Structural Steel has a melting point of 2800F = 1537C = 1811K
11.2.5. What percentage of its total capacity does a steel beam retain when subjected to the heat of a normal fire? At what temperature does steel lose all of its capacity?
The strength of steel remains essentially unchanged until about 600°F (315°C). The steel retains about 50% of its strength at 1100°F (538°C). The steel loses all of its capacity when it melts at about 2700°F (1482°C). However, for design purposes, it is usually assumed that all capacity is lost at about 2200°F (1204°C). aisc.org
11.2.2. Does the grade of steel used affect its response to a fire?
Common structural steel grades exhibit similar deterioration of mechanical properties at elevated temperatures. Thus all structural grades perform in essentially the same way. Over the years, there have been efforts in several countries to introduce a “fire resistant” steel grade into construction. This type of steel reportedly has somewhat improved properties at elevated temperatures. However, the use of this steel remains very limited in construction, mainly because improved mechanical properties of steel at elevated temperatures, in general, do not translate into significant increases in the fire resistance of respective building elements and systems. aisc.org
11.2.3. How does a fire impact steel connections? Does it affect connections differently than the members themselves?
The connections usually contain more material (additional plates, bolts, etc.) than the connected members. Also, connections often have less exposure to heat and higher capacity for heat dissipation because of their proximity to other members. Therefore, temperatures are likely to develop faster in members than in connections, making connections less critical for fire-protection design. aisc.org
Live Load: That part of the total load on structural members that is not a permanent part of the structure. Can be variable, as in the case of loads contributed by the occupancy, wind, seismic and snow loads. excalibursteel.com
Dead Load: The load on a building element contributed by the weight of the building materials. excalibursteel.com
http://www.corusconstruction.com/file_source/Images/Construction/Design and innovation/Structural Design/Fire/Figure 31 240806.gif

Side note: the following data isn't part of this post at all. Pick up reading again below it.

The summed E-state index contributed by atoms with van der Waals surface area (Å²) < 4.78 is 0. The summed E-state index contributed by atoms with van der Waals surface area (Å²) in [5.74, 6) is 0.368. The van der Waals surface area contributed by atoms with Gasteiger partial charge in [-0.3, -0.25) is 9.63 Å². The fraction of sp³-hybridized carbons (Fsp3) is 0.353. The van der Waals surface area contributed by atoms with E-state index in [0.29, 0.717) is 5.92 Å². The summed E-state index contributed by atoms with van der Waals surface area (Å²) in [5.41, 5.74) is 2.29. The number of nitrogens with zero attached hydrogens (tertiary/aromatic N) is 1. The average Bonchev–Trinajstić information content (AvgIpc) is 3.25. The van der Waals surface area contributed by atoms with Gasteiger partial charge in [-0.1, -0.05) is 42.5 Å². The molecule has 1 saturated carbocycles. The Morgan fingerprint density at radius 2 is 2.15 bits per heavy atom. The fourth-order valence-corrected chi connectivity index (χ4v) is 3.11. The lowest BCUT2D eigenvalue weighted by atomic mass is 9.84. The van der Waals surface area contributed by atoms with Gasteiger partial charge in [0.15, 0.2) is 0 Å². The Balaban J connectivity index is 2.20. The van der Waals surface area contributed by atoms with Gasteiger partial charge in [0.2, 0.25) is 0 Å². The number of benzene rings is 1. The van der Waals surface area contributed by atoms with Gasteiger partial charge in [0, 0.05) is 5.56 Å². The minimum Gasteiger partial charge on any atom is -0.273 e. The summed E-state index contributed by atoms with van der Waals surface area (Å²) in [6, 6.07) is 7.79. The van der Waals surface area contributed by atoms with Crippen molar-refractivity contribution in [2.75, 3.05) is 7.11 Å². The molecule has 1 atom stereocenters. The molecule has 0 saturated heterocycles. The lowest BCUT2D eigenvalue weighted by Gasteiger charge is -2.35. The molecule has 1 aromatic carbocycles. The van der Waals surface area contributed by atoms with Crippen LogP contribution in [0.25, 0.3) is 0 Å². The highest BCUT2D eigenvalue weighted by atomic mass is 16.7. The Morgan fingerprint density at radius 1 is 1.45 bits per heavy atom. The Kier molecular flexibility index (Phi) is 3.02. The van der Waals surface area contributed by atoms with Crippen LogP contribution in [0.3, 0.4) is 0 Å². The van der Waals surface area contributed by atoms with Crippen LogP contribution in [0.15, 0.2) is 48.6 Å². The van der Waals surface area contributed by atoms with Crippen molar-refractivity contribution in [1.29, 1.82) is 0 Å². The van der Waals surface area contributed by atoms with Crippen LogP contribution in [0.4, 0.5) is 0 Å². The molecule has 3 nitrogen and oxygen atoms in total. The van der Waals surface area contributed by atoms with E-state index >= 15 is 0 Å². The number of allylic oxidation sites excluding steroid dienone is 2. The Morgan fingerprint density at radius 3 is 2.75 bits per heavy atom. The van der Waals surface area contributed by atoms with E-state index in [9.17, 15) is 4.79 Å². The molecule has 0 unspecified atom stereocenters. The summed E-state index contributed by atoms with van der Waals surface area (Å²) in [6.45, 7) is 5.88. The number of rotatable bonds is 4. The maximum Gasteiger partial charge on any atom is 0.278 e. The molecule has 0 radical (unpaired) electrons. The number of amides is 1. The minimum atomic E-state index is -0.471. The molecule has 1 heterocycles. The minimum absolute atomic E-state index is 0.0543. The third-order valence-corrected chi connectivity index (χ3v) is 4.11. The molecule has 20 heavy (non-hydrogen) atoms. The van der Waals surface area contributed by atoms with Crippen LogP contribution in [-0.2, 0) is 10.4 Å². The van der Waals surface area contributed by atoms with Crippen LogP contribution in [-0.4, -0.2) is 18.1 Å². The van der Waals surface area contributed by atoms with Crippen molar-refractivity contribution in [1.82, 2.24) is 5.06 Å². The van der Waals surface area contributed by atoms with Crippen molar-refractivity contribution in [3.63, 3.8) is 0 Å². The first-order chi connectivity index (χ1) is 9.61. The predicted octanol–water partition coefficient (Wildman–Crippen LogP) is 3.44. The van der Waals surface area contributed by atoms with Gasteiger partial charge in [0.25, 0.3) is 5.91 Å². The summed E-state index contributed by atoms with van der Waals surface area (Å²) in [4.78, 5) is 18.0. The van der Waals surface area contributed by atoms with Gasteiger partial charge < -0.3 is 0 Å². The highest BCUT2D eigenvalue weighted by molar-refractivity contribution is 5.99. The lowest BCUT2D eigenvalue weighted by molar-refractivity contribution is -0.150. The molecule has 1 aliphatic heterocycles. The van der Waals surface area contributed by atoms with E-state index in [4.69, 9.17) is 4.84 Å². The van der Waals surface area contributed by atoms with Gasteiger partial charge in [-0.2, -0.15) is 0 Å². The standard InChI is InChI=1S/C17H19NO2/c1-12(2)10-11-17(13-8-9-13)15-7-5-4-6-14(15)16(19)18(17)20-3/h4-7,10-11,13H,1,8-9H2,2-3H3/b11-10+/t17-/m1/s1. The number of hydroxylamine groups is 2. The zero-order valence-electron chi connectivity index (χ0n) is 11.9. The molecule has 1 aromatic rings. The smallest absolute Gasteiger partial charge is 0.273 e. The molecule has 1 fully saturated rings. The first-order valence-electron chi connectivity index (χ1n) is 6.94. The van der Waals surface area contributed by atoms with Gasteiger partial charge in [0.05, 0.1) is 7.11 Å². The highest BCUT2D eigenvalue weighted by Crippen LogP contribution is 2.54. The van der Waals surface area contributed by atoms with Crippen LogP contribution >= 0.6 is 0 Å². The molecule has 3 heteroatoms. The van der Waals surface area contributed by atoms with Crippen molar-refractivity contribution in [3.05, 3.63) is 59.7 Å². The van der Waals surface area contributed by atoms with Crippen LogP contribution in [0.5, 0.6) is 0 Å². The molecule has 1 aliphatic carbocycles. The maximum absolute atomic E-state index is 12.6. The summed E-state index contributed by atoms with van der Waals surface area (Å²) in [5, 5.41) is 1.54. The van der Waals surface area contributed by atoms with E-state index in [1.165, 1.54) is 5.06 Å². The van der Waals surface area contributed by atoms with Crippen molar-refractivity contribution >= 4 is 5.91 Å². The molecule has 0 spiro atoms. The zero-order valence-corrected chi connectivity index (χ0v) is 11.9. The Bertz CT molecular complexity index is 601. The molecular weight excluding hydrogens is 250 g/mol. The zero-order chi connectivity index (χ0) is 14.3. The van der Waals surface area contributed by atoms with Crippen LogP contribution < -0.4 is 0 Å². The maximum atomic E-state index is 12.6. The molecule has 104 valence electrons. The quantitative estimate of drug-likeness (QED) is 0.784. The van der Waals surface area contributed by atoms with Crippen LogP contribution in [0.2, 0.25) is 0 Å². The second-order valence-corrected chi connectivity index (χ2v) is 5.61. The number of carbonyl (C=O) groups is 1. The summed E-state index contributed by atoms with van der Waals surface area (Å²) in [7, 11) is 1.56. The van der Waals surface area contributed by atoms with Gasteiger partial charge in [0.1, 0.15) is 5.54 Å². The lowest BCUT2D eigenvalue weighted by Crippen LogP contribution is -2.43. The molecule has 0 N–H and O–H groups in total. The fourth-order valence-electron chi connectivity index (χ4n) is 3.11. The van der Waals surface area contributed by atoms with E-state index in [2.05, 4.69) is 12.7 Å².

Source: "Manual of Steel Construction" 6th Edition, American Institute of Steel Construction. Copyright 1963, '64, '65, '66,' 67.
Thermal analytical study of steels at high temperature including the range of melting. A. Lindemann, J. Al-Karawi, J. Schmidt. Thermochimica Acta 310(1998) 133-140
on the Behaviour of Multi-storey Composite Steel Framed Structures in
Response to Fires.
Report - Behaviour of Steel Framed Structures Under Fire Conditions: http://911research.wtc7.net/mirrors/guardian2/pdf/fire/masterSL2.pdf
Susan Lamont's PhD Thesis - The Behaviour of Multi-storey Composite Steel Framed Structures in Response to Compartment Fires
Gillie's PhD Thesis - The Behaviour of Steel Framed Composite Structures in Fires Conditions
Abaqus model using beam general sections
Abaqus model using FEAST shell elements
ABAQUS grillage model
ABAQUS shell/shell model
ABAQUS beam/grillage model
ABAQUS beam/shell model
Abaqus model using beam general sections
BS/Test ABAQUS shell/beam model
ABAQUS discontinuous shell/beam model
ABAQUS shell/beam model
Analysis of Results from BS/TEST 1 models: Part A grillage models
Analysis of Results from BS/TEST 1 models: Part B half floor models
Analysis of Results from BS/TEST 1 models: Part C FEAST shell models
Analysis of Results from BS/TEST 3 models: Part A grillage models
Analysis of Results from BS/TEST 3 models: Part B half floor models
Analysis of Results from BS/TEST 1 models: Part B
Analysis of Results from BS/TEST 3 models: Part B
Effect of increasing live load on BS/TEST 1
Effect of changing steel section in the BS/TEST 1
Effect of changing boundary conditions on BS/TEST 1
Effect of changing slab/beam temperature evolution on BS/TEST 1
FEAST modelling of tensile membrane action
Development of of generalised stress-strain relationships for the concrete model in grillage model
Development of of generalised stress-strain relationships for the concrete slab in shell models
Investigation of membrane-flexure interaction in the Cardington slab at elevated temperature
Heat transfer claculations for slab temperatures in BS/TEST 1 and BS/TEST 4
performance of redundant structures under local fires.
Fundamental principles of structural behaviour under thermal effects
Study of thermal expansion and bowing in a restrained beam
of fundamental structural mechanics principles in assessing the Cardington restrained beam test
http://www.corusconstruction.com/file_source/StaticFiles/Construction/Library/Fire resistance of steel framed buildings.pdf